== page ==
In 2002, Sacco was elected to the Board of Governors of the American Composers Alliance (ACA) and served as board secretary from 2003-2005.


Academic awards include grants from The Arts and Letters Foundation, The Alice M. Ditson Fund of Columbia University, The Corporation of Yaddo, The MacDowell Colony Inc., The Helene Wurlitzer Foundation, The Andrew W. Mellon Foundation, The Geraldine R. Dodge Foundation, and others.


A composition and theory faculty member and past department co-chair at the Mannes College of Music in New York City, Sacco also teaches at Midland School in New Jersey and has taught at Rutgers University, Newark and at the State University of New York (SUNY) at Purchase.


Steven Sacco's music is published by ACA and Hickman Music Editions.  He holds a doctorate from Columbia University, a M.F.A. from Princeton University, and bachelor’s degree from the Juilliard School. He resides with his wife and two children in New Jersey.





Jim Miller

James Miller is the Associate Principal Trombone with the Los Angeles Philharmonic, a position he has held since 1999. His duties include performing on alto, tenor, and bass trombone; tenor tuba; and bass trumpet. His previous orchestral experience includes the North Carolina Symphony, the Long Island Philharmonic, and the New York Philharmonic. Miller earned his Bachelor of Music Education degree from the University of Northern Iowa and his Master of Music degree from the Juilliard School, where he was a scholarship student of Per Brevig.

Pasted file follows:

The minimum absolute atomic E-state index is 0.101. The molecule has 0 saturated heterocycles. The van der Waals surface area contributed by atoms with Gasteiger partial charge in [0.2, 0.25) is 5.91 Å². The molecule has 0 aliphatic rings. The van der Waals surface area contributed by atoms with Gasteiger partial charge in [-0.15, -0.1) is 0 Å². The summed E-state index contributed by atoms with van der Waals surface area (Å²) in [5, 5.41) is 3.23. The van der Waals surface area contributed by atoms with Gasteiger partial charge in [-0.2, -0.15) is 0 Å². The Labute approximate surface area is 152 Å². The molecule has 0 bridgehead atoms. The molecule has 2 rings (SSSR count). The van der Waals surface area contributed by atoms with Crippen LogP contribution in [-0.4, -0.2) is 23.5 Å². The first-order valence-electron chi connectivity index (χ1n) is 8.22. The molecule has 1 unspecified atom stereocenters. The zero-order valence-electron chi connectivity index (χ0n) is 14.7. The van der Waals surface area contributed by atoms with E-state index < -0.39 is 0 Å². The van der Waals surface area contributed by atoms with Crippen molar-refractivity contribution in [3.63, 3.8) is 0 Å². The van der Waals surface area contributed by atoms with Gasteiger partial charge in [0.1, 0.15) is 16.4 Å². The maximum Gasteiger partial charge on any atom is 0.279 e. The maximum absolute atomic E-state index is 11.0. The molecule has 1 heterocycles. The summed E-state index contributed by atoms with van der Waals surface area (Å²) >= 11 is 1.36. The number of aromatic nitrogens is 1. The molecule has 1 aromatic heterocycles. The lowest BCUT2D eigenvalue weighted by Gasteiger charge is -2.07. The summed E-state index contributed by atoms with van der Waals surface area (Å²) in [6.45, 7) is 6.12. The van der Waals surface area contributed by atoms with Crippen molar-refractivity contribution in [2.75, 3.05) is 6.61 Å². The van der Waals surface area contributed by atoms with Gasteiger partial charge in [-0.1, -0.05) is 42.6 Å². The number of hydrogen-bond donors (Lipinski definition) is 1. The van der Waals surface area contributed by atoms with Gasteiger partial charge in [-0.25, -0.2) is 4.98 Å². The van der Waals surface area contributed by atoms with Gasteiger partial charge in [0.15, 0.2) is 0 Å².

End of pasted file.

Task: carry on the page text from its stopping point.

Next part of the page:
His playing experience includes performances with the Silk Road Ensemble, the Paragon Ragtime Orchestra, Ensemble ST-X, the Michael Bublé Big Band, and a variety of jazz, rock, ska, and Latin ensembles. He has been a participant in the Mainly Mozart Festival, the Aspen Music Festival, and the Ojai Music Festival as well as performing as a soloist with the Los Angeles Philharmonic and on the Los Angeles Philharmonic’s Green Umbrella Series. As a composer, he has had world premieres in New York’s Lincoln Center and continues to perform his own works in solo performances throughout the country. He serves on the faculty of the California Institute of the Arts (CIA) and the University of California Los Angeles (UCLA).


Miller is a Conn/Selmer and a Denis Wick clinician and has two CDs entitled from coast to coast and Delays, delays on All Barks Dog records.





Andy Malloy